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Don’t skip this important part of our holiday traditions

Unsplash/Kari Shea

This is a season when a spirit of generosity ignites us and highlights the best of humanity. For those of us in the Jewish community, we have celebrated Hanukkah, lighting the Menorah and giving gifts. Now, my Christian friends are celebrating Christmas by lighting trees and giving gifts of their own.

This season of generosity and gift-giving is perhaps the best opportunity to live our faith out loud to a watching world. Blessing others brings God’s light and love to earth. And that blessing can take many forms — from giving to charities, to lending a helping hand to a neighbor, to simply placing a phone call to those who are alone and isolated. Even those around us who do not worship our God benefit from His blessings through us. God has instructed us, as he instructed Abraham before us, not only to receive His blessing, but to be a blessing to others. Our generosity turns on the lights for those who need it, who may not know that God loves them.

Both Hanukkah and Christmas illuminate the darkest, coldest days of the year with this spirit of generosity. The holiday season isn’t simply a materialist adventure; it’s a time for modeling the ways God has blessed us, by blessing others. This is the core of our shared values between the Jewish and Christian faiths — to love others and to bring God’s light to the world.

Our blessing to others lights up what could otherwise be a dark world. As I’m sure you have, I’ve met plenty of families this year who could use a blessing: elderly women wondering where their next meal will come from, families fleeing anti-Semitism, and children without the proper clothing to keep warm in the winter.

In Psalm 112, the psalmist wrote, “Even in darkness, light dawns for the upright, for those who are gracious and compassionate and righteous.” That psalmist who wrote Psalm 112 is believed to be David. David was faced with tremendous struggles, much like what we endure today. His nation even underwent a pandemic when he was king. Yet even in the darkest times, he knew that generosity would bless the world. The receiver is blessed by the gift. The giver is blessed by God.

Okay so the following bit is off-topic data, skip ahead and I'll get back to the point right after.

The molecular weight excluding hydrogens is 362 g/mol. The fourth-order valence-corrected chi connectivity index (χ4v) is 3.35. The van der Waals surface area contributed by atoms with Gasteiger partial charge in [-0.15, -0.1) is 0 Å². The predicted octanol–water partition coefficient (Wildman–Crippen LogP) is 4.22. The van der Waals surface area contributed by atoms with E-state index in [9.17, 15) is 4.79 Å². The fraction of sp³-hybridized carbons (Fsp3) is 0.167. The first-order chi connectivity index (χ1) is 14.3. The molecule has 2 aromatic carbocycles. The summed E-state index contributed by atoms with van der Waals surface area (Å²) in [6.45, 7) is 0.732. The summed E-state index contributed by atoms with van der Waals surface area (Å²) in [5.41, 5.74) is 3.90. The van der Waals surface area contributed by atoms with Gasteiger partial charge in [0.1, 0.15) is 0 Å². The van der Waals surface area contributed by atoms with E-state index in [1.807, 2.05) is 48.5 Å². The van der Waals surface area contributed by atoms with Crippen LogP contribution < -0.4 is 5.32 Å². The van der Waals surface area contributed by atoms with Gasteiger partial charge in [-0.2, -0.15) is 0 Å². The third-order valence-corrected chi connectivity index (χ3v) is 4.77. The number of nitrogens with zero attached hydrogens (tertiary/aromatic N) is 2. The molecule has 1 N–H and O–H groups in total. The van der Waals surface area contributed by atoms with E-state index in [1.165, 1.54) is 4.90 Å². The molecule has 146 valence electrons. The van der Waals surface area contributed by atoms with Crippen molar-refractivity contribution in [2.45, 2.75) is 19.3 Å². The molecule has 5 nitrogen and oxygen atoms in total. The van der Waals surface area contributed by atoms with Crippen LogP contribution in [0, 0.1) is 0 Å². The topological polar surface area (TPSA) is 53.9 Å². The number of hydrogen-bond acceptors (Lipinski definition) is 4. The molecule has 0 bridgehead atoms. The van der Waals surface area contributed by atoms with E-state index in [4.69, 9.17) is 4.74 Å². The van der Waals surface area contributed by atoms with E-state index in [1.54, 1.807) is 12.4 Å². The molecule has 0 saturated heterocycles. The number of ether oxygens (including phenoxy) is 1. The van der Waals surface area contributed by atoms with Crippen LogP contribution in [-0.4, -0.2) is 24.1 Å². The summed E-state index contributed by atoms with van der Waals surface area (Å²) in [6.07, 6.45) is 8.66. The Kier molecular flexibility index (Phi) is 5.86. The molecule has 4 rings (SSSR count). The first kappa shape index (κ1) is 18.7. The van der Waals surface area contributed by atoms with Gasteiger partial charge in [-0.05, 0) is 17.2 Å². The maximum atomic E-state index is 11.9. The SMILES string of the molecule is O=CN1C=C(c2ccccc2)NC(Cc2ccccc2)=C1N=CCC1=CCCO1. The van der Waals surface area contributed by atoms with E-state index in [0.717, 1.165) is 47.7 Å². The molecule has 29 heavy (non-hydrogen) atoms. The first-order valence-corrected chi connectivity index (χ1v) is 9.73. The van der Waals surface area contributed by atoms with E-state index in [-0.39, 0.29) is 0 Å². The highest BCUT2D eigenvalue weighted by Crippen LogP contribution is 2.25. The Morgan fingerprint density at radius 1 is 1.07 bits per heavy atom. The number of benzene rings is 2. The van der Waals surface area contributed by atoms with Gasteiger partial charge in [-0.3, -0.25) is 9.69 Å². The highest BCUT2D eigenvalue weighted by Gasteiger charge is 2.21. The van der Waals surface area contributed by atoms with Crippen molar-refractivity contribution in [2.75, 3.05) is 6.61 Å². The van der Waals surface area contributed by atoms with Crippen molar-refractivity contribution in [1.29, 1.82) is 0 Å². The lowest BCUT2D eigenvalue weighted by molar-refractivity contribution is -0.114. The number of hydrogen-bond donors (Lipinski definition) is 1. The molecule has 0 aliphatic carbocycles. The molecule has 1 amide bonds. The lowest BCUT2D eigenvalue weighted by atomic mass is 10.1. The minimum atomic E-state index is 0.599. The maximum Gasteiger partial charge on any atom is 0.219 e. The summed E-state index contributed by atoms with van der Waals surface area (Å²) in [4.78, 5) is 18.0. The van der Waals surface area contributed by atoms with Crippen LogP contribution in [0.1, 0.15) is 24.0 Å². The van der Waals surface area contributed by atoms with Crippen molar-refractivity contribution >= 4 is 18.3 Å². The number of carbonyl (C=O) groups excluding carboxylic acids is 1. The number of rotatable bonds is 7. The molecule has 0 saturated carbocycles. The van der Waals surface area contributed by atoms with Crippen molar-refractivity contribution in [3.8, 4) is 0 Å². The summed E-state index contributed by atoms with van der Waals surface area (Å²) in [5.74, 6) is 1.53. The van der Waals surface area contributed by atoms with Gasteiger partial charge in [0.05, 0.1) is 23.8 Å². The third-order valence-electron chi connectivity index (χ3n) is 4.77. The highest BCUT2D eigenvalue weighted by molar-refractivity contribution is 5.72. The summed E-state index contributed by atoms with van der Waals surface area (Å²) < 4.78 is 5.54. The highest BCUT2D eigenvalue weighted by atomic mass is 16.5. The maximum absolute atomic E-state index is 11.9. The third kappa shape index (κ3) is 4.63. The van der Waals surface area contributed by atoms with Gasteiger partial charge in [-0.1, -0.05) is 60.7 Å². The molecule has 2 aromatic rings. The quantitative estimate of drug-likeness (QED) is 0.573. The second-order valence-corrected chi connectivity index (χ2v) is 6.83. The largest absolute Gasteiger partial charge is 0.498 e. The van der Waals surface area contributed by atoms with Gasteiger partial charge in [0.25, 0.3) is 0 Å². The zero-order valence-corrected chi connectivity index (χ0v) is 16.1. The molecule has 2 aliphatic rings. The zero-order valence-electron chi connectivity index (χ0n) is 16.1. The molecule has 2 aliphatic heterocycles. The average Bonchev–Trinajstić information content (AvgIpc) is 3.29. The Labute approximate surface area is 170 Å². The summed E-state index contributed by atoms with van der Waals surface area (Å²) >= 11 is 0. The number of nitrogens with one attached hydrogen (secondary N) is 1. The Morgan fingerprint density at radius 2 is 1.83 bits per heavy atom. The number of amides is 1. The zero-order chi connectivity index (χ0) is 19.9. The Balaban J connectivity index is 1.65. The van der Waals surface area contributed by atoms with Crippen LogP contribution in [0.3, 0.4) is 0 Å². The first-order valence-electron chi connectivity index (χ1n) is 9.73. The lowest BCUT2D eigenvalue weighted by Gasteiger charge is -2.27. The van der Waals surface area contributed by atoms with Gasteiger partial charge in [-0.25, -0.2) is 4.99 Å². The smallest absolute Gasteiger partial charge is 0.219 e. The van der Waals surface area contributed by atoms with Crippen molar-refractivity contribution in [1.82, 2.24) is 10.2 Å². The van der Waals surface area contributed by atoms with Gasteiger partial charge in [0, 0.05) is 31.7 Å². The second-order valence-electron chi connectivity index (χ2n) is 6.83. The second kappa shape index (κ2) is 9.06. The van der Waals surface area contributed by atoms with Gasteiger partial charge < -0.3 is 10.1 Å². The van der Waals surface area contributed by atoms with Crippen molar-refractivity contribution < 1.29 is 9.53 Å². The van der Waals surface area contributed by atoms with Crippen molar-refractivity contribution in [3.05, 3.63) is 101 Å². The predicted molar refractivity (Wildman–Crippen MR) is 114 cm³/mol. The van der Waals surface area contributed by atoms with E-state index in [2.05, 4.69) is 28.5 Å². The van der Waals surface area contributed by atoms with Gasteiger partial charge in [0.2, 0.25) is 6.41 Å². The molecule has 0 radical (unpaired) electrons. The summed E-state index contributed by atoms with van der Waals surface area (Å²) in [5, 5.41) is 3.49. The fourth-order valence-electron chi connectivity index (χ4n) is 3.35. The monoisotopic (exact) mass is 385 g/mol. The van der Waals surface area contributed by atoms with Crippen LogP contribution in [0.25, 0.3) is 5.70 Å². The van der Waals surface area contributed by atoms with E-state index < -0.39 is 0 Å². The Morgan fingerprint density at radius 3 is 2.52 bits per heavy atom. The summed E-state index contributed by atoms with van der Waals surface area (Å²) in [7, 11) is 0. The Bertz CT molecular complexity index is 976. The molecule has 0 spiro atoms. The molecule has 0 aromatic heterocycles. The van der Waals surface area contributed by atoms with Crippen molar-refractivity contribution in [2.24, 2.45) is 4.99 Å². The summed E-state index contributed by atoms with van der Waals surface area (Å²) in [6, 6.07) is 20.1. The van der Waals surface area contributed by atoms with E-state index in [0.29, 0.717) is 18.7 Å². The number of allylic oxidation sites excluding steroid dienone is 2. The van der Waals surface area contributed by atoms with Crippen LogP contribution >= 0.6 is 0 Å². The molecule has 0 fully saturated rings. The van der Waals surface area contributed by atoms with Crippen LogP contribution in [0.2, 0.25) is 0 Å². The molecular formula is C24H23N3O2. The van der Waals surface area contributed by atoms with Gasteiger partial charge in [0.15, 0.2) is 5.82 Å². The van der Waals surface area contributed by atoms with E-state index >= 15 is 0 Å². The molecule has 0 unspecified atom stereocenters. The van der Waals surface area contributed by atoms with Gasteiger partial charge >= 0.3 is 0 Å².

“Good will come to those who are generous,” he wrote (Psalm 112:5). That blessing includes God’s presence through tough times. “[The generous] will have no fear of bad news. Their hearts are steadfast, trusting in the LORD” (Psalm 112:7).

As we allow our generosity toward others to light up their lives, God’s promise is to bless our lives. David went on to tell us, “[Those who] have freely scattered their gifts to the poor, their horn will be lifted high in honor” (Psalm 112:9).

If you see others struggling this year, I encourage you during this season to “scatter your gifts” freely and turn on the lights through compassion and generosity. You can indeed find every reason in the world right now to scale back your benevolence, as David could have. Inflation might make heating your home more expensive, medical bills may be piling up, your business may be short staffed. But it’s important to remember what God still asks of us, even if the mountains seem steeper this year.

If you are generous in times of want and in times of plenty, be assured that God will not overlook your faithfulness. He is the ultimate gift-giver who can’t be outdone.

So don’t skip this important part on your holiday to-do list. In fact, don’t skip generosity during any other month of the year either. God’s been good to us, and it’s paramount that we reflect that to a world in need right now.

Yael Eckstein is the president of the International Fellowship of Christian and Jews. As President of The Fellowship, she also holds the rare distinction of being a woman leading one of the world’s largest, religious not-for-profit organizations, having raised $1.8 billion — mostly from Christians — to assist Israel and the Jewish people. She is the author of the newly released “Generation to Generation: Passing on a Legacy of Faith to our Children.

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